Frank Kelly (1882-1917)
Frank Kelly was the son of John and Janet Kelly, of Huddersfield.
The Kellys were an Irish family who came to Huddersfield in the late 1880s. John Kelly was born in Roscommon sometime between 1839 and 1844. His wife Margaret was two years younger.
In 1891 the family were living in a small house on Manchester Street in the centre of Huddersfield and had eight children. The oldest was James, who at 22 years of age worked, like his father, as a teamer, that is, with horses. Thomas, 20, was a house painter and Ellen, 18, was a rug weaver. The youngest child was James Edward who was only a year old. Frank was nine years old and still at school. Frank, and probably his brothers and sisters, was educated at St. Patrick's Catholic School.
At the end of 1895 Margaret Kelly died leaving John a widow with two children under eighteen. In 1901 the family were still in Manchester Street. Only five of the children still lived at home and only James Edward was still at school; Frank now worked as warehouseman at a cotton mill.
In late 1908 Frank married Janet Smithies, the daughter of William Smithies of Lindley, a plasterer, who had died the year before. The couple must have moved into number 11 Thomas Street, the house that the Smithies family had occupied at the time of the 1901 census, because they were there in 1911. In the census, Frank gave the address as "Back Thomas Street", but these are back-to-back houses and both sides are numbered in the same series. It had three rooms, which would have been small but adequate for the Frank and Janet, but must have seemed very cramped to the Smithies family in 1901.
Frank was by then working as a labourer in a local brewery, possibly that one at the junction of Weatherhill Road and West Street, just minutes for Thomas Street, or the East Street brewery in Birchencliffe, John Kelly, Frank's father, was living with his youngest son and his wife and child, in a two-room house on Northgate, Almondbury.
Frank enlisted in the army on 16 January 1917, by which time he was working at the Sykes Card factory on Acre Street. This date, along with service in the Northumberland Fusiliers, suggests he was conscripted. The 8th battalion was a battalion of Kitchener's New Army. Frank was probably sent as a replacement.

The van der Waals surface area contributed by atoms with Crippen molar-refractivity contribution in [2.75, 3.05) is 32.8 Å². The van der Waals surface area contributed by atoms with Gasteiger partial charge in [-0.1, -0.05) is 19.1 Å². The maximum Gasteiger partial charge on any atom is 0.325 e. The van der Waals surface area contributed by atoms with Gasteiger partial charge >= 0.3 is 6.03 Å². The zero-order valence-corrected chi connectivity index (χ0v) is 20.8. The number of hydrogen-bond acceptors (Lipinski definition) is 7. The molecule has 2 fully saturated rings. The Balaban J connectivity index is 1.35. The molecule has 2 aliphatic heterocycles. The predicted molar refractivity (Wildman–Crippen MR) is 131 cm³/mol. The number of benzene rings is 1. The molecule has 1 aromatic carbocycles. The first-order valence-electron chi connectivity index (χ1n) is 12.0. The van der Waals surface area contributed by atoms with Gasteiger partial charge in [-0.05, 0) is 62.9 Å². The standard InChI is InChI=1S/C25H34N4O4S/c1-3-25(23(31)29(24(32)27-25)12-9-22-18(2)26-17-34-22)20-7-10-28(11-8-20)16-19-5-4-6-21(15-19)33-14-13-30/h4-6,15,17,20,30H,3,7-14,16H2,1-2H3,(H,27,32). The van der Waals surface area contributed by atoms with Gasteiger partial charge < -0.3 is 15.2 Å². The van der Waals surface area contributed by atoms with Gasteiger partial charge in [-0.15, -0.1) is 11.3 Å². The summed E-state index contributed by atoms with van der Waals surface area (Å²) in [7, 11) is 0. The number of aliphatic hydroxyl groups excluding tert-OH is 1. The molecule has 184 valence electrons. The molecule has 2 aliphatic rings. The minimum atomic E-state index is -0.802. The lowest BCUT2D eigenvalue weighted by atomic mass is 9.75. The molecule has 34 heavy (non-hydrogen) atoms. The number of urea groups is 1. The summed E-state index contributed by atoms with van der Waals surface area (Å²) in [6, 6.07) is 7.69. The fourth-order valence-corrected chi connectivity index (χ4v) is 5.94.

At the age of 34, Frank died just after the finish of the Battle of Messines, and this suggests he was killed not in some major offensive but rather in a minor incident such as random shelling. The fact that he has no known grave may indicate that the spot was later overrun and the precise location lost or disturbed by battle.
Frank is remembered on the Menin Gate in Ypres, which contains the names of over 54,000 Commonwealth servicemen who died in the area and who have no known grave. Each night at 8pm the Last Post is sounded by a bugler from the local fire service. Frank is also remembered at St. Stephen's church. The Huddersfield Examiner did not carry a report of Frank's death until Monday 23 July, which suggests that his family never received the news until mid-July.
Janet would have received a small pension of about 13/- a week. There is no evidence that she ever re-married.
Huddersfield's Roll of Honour: 1914-1922
The following extract is from Huddersfield's Roll of Honour: 1914-1922 (2014) by J. Margaret Stansfield:
- KELLY, FRANK. Private. No 36377. 8th Battalion Northumberland Fusiliers. Born Ireland 12.1.1882. Son of John and Janet Kelly. Educated St. Patrick's Roman Catholic School. Employed as a wire operator by Messrs Joseph Sykes Brothers Limited, Acre Mills, Lindley. Was a member of Lindley Working Men's Club. Attended St. Patrick's Church. Husband of Janet Kelly, 11 Back Thomas Street, Lindley. Enlisted 16.1.1917. Killed in action, 19.6.1917, aged 34 years. Has no known grave. Commemorated MENIN GATE MEMORIAL TO THE MISSING.
- ROH:- St. Stephen's Church, Lindley.
Commonwealth War Graves Commission
- Private FRANK KELLY
- regiment: Northumberland Fusiliers
- died: Tuesday, June 19, 1917
- age: 34 years
- record ID: 1617200
- Commonwealth War Graves Commission (ID #1617200)
- Imperial War Museums: Lives of the First World War (ID #2215729)
Notes and References
- The ages given in the censuses vary